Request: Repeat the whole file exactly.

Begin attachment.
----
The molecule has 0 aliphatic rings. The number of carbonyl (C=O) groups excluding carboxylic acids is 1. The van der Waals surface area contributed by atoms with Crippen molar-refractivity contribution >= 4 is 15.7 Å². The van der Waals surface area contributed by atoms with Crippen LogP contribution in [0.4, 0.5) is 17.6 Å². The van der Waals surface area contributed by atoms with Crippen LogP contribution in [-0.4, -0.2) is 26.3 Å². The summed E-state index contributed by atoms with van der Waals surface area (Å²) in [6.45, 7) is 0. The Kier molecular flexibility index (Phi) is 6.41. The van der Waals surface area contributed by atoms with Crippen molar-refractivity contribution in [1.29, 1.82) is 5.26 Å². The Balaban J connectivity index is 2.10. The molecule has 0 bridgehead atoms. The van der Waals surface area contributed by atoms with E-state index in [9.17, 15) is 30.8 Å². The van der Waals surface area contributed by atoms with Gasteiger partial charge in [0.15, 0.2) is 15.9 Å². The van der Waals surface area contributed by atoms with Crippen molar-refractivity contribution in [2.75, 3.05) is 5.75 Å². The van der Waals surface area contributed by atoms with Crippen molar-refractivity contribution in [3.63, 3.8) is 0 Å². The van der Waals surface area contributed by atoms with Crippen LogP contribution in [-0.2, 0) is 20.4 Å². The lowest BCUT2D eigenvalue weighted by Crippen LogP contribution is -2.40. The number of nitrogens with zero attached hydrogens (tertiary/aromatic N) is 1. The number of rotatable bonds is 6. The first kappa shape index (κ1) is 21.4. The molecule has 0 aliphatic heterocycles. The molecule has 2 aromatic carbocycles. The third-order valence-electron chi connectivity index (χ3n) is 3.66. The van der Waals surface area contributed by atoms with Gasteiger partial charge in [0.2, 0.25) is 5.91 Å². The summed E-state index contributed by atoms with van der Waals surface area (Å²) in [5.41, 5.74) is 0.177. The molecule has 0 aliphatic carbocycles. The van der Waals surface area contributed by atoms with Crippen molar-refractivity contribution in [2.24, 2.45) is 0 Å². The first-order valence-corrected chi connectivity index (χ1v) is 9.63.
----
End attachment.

The molecule has 0 aliphatic rings. The number of carbonyl (C=O) groups excluding carboxylic acids is 1. The van der Waals surface area contributed by atoms with Crippen molar-refractivity contribution >= 4 is 15.7 Å². The van der Waals surface area contributed by atoms with Crippen LogP contribution in [0.4, 0.5) is 17.6 Å². The van der Waals surface area contributed by atoms with Crippen LogP contribution in [-0.4, -0.2) is 26.3 Å². The summed E-state index contributed by atoms with van der Waals surface area (Å²) in [6.45, 7) is 0. The Kier molecular flexibility index (Phi) is 6.41. The van der Waals surface area contributed by atoms with Crippen molar-refractivity contribution in [1.29, 1.82) is 5.26 Å². The Balaban J connectivity index is 2.10. The molecule has 0 bridgehead atoms. The van der Waals surface area contributed by atoms with E-state index in [9.17, 15) is 30.8 Å². The van der Waals surface area contributed by atoms with Gasteiger partial charge in [0.15, 0.2) is 15.9 Å². The van der Waals surface area contributed by atoms with Crippen molar-refractivity contribution in [2.75, 3.05) is 5.75 Å². The van der Waals surface area contributed by atoms with Crippen molar-refractivity contribution in [3.63, 3.8) is 0 Å². The van der Waals surface area contributed by atoms with Crippen LogP contribution in [-0.2, 0) is 20.4 Å². The lowest BCUT2D eigenvalue weighted by Crippen LogP contribution is -2.40. The number of nitrogens with zero attached hydrogens (tertiary/aromatic N) is 1. The number of rotatable bonds is 6. The first kappa shape index (κ1) is 21.4. The molecule has 0 aliphatic heterocycles. The molecule has 2 aromatic carbocycles. The third-order valence-electron chi connectivity index (χ3n) is 3.66. The van der Waals surface area contributed by atoms with Gasteiger partial charge in [0.2, 0.25) is 5.91 Å². The summed E-state index contributed by atoms with van der Waals surface area (Å²) in [5.41, 5.74) is 0.177. The molecule has 0 aliphatic carbocycles. The van der Waals surface area contributed by atoms with Crippen molar-refractivity contribution in [2.24, 2.45) is 0 Å². The first-order valence-corrected chi connectivity index (χ1v) is 9.63.